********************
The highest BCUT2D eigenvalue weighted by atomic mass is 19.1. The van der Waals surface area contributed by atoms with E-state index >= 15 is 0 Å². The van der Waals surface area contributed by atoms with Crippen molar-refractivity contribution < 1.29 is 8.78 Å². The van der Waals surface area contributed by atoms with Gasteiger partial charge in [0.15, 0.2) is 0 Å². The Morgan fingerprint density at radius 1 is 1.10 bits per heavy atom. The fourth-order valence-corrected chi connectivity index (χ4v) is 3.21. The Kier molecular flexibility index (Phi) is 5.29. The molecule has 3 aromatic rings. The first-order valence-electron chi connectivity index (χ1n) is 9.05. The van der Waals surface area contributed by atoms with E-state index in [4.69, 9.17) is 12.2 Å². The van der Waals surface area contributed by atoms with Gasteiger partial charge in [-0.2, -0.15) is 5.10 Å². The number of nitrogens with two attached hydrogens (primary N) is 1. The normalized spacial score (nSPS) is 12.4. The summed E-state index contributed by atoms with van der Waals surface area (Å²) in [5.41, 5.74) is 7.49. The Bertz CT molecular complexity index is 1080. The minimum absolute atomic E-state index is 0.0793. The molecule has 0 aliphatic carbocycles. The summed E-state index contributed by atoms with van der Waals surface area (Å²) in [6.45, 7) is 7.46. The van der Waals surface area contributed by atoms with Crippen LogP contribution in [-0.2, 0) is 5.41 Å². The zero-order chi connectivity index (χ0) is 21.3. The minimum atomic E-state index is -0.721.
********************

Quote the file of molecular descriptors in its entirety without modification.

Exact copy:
The highest BCUT2D eigenvalue weighted by atomic mass is 19.1. The van der Waals surface area contributed by atoms with E-state index >= 15 is 0 Å². The van der Waals surface area contributed by atoms with Crippen molar-refractivity contribution < 1.29 is 8.78 Å². The van der Waals surface area contributed by atoms with Gasteiger partial charge in [0.15, 0.2) is 0 Å². The Morgan fingerprint density at radius 1 is 1.10 bits per heavy atom. The fourth-order valence-corrected chi connectivity index (χ4v) is 3.21. The Kier molecular flexibility index (Phi) is 5.29. The molecule has 3 aromatic rings. The first-order valence-electron chi connectivity index (χ1n) is 9.05. The van der Waals surface area contributed by atoms with E-state index in [4.69, 9.17) is 12.2 Å². The van der Waals surface area contributed by atoms with Gasteiger partial charge in [-0.2, -0.15) is 5.10 Å². The number of nitrogens with two attached hydrogens (primary N) is 1. The normalized spacial score (nSPS) is 12.4. The summed E-state index contributed by atoms with van der Waals surface area (Å²) in [5.41, 5.74) is 7.49. The Bertz CT molecular complexity index is 1080. The minimum absolute atomic E-state index is 0.0793. The molecule has 0 aliphatic carbocycles. The summed E-state index contributed by atoms with van der Waals surface area (Å²) in [6.45, 7) is 7.46. The van der Waals surface area contributed by atoms with Crippen LogP contribution in [-0.2, 0) is 5.41 Å². The zero-order chi connectivity index (χ0) is 21.3. The minimum atomic E-state index is -0.721.